Levels of physical fitness are low after stroke. It is unknown whether improving physical fitness after stroke reduces disability.
To determine whether fitness training after stroke reduces death, dependence, and disability and to assess the effects of training with regard to adverse events, risk factors, physical fitness, mobility, physical function, quality of life, mood, and cognitive function. Interventions to improve cognitive function have attracted increased attention after being identified as the highest rated research priority for life after stroke. Therefore we have added this class of outcomes to this updated review.
We searched the Cochrane Stroke Group Trials Register (last searched February 2015), the Cochrane Central Register of Controlled Trials (CENTRAL 2015, Issue 1: searched February 2015), MEDLINE (1966 to February 2015), EMBASE (1980 to February 2015), CINAHL (1982 to February 2015), SPORTDiscus (1949 to February 2015), and five additional databases (February 2015). We also searched ongoing trials registers, handsearched relevant journals and conference proceedings, screened reference lists, and contacted experts in the field.
Randomised trials comparing either cardiorespiratory training or resistance training, or both (mixed training), with usual care, no intervention, or a non-exercise intervention in stroke survivors.
Two review authors independently selected trials, assessed quality and risk of bias, and extracted data. We analysed data using random-effects meta-analyses. Diverse outcome measures limited the intended analyses.
We included 58 trials, involving 2797 participants, which comprised cardiorespiratory interventions (28 trials, 1408 participants), resistance interventions (13 trials, 432 participants), and mixed training interventions (17 trials, 957 participants). Thirteen deaths occurred before the end of the intervention and a further nine before the end of follow-up. No dependence data were reported. Diverse outcome measures restricted pooling of data. Global indices of disability show moderate improvement after cardiorespiratory training (standardised mean difference (SMD) 0.52, 95% confidence interval (CI) 0.19 to 0.84; P value = 0.002) and by a small amount after mixed training (SMD 0.26, 95% CI 0.04 to 0.49; P value = 0.02); benefits at follow-up (i.e. after training had stopped) were unclear. There were too few data to assess the effects of resistance training.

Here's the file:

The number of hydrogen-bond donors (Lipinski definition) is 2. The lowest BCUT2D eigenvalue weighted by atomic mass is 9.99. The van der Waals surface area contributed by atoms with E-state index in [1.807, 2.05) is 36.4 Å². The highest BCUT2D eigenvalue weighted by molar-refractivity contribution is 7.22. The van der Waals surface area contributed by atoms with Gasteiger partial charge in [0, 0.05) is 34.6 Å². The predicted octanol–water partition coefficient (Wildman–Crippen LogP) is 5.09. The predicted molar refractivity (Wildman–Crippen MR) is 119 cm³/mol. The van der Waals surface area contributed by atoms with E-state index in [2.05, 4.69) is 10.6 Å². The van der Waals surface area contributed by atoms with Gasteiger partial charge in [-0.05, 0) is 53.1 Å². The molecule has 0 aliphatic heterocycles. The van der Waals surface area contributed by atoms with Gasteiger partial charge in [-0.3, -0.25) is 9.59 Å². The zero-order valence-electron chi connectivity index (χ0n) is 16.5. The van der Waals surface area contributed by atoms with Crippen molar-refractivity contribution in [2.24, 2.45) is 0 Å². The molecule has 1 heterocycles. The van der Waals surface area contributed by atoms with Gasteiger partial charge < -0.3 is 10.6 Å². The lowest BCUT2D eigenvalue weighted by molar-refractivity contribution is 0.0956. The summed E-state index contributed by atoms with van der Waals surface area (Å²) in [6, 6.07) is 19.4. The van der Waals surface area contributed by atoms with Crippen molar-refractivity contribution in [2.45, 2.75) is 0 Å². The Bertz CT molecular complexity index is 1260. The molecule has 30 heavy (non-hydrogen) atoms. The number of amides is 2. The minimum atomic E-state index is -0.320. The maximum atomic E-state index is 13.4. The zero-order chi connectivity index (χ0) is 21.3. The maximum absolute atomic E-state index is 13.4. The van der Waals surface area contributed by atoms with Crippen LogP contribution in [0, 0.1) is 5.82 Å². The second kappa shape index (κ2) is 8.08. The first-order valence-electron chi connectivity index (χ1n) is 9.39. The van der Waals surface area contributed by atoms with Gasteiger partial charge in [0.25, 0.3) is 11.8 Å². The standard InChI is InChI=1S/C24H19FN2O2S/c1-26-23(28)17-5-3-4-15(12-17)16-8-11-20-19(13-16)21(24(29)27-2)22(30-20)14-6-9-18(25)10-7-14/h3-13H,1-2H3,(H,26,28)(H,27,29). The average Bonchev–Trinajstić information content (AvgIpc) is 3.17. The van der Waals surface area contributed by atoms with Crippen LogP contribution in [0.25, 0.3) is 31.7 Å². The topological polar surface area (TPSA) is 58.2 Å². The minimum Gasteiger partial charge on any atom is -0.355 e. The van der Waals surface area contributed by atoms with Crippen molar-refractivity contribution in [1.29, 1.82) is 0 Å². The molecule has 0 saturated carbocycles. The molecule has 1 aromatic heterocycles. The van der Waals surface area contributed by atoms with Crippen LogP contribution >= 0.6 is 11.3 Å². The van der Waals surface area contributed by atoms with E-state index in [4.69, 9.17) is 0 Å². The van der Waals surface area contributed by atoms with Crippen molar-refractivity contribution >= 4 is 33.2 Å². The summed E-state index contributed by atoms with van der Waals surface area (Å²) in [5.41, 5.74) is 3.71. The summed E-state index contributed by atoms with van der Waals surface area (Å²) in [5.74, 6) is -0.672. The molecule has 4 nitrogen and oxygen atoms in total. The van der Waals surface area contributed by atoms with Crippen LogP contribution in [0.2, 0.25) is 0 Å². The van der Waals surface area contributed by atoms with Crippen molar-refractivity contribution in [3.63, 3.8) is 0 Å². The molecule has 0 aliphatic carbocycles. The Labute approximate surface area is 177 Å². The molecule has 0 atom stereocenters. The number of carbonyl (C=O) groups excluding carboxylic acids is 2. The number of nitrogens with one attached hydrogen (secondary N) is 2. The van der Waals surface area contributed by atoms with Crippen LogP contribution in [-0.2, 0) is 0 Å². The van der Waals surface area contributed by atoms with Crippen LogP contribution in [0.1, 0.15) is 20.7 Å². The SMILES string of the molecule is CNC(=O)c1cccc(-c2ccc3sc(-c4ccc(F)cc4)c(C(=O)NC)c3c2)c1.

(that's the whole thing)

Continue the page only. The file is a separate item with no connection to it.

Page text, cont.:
Cardiorespiratory training involving walking improved maximum walking speed (mean difference (MD) 6.71 metres per minute, 95% CI 2.73 to 10.69), preferred gait speed (MD 4.28 metres per minute, 95% CI 1.71 to 6.84), and walking capacity (MD 30.29 metres in six minutes, 95% CI 16.19 to 44.39) at the end of the intervention. Mixed training, involving walking, increased preferred walking speed (MD 4.54 metres per minute, 95% CI 0.95 to 8.14), and walking capacity (MD 41.60 metres per six minutes, 95% CI 25.25 to 57.95). Balance scores improved slightly after mixed training (SMD 0.27, 95% CI 0.07 to 0.47). Some mobility benefits also persisted at the end of follow-up. The variability, quality of the included trials, and lack of data prevents conclusions about other outcomes and limits generalisability of the observed results.